A Permian Basin oil and gas operator agreed to pay $150,000 in fines and spend $500,000 to improve air quality in the region while taking steps to cut down on gas flaring as part of a settlement to a lawsuit filed in March 2021 by environmental groups.
This article originally appeared on Carlsbad Current-Argus – See credit details at end of story
DCP Operating Company agreed to make improvements to a gas plant in the Odessa, Texas area on the eastern side of the Permian that would reduce the facility’s use of flaring, or the burning off excess gas while also dedicating the funds listed in the settlement to air quality work in the area via projects chosen by the plaintiffs.
Site improvements involved upgrading and repairing leaking valves and installing carbon-capture devices at the facility.
DCP also agreed to automatic penalties in the future of up to $14,500 per ton of hydrogen sulfide more than agreed-upon limits, per the settlement signed by environmental groups and company leadership.
Company spokesperson Jeanette Alberg said the emissions described in the settlement were caused by technological malfunctions at the facility.
“We work diligently to eliminate these events and, when they do occur, we notify the appropriate regulatory authority consistent with state requirements, assess the event or circumstance, and work to remedy the situation as quickly as possible,” Alberg said.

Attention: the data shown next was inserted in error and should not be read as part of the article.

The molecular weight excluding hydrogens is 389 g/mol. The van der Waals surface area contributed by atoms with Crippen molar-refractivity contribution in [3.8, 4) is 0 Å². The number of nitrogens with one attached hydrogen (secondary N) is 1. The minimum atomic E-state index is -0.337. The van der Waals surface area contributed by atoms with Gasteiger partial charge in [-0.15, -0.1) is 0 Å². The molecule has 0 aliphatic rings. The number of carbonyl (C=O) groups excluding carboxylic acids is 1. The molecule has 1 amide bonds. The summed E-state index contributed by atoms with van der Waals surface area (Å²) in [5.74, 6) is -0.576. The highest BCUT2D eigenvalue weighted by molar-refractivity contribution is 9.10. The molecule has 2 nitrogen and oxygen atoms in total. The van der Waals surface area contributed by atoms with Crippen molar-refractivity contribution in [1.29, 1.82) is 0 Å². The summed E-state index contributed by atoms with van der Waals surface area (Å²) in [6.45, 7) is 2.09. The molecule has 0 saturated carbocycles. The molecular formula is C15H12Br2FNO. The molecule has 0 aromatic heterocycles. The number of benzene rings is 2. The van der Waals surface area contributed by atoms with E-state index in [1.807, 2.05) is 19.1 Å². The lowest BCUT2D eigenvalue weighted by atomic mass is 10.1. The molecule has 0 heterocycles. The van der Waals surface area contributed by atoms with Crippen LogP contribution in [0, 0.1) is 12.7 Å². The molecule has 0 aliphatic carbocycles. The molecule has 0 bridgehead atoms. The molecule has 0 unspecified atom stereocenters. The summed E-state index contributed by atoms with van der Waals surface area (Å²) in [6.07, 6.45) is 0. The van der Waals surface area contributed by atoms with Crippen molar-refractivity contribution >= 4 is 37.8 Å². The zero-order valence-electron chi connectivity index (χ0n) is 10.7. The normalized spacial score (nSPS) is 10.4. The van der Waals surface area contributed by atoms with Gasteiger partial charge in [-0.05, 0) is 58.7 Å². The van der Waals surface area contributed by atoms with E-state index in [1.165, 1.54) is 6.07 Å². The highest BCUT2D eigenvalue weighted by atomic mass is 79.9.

She said under Texas law, the company believed it could defend the emission events in court, but opted to come to a resolution that would appease the plaintiffs and ultimately lead to operational improvements.
“We focus on safety and reliability and have worked diligently to eliminate these types of upset and malfunction events,” Alberg said.
“As part of this Settlement Agreement and consistent with our ongoing sustainability efforts, we are committed to ensuring the decisions we make today are also the right decisions for the future.”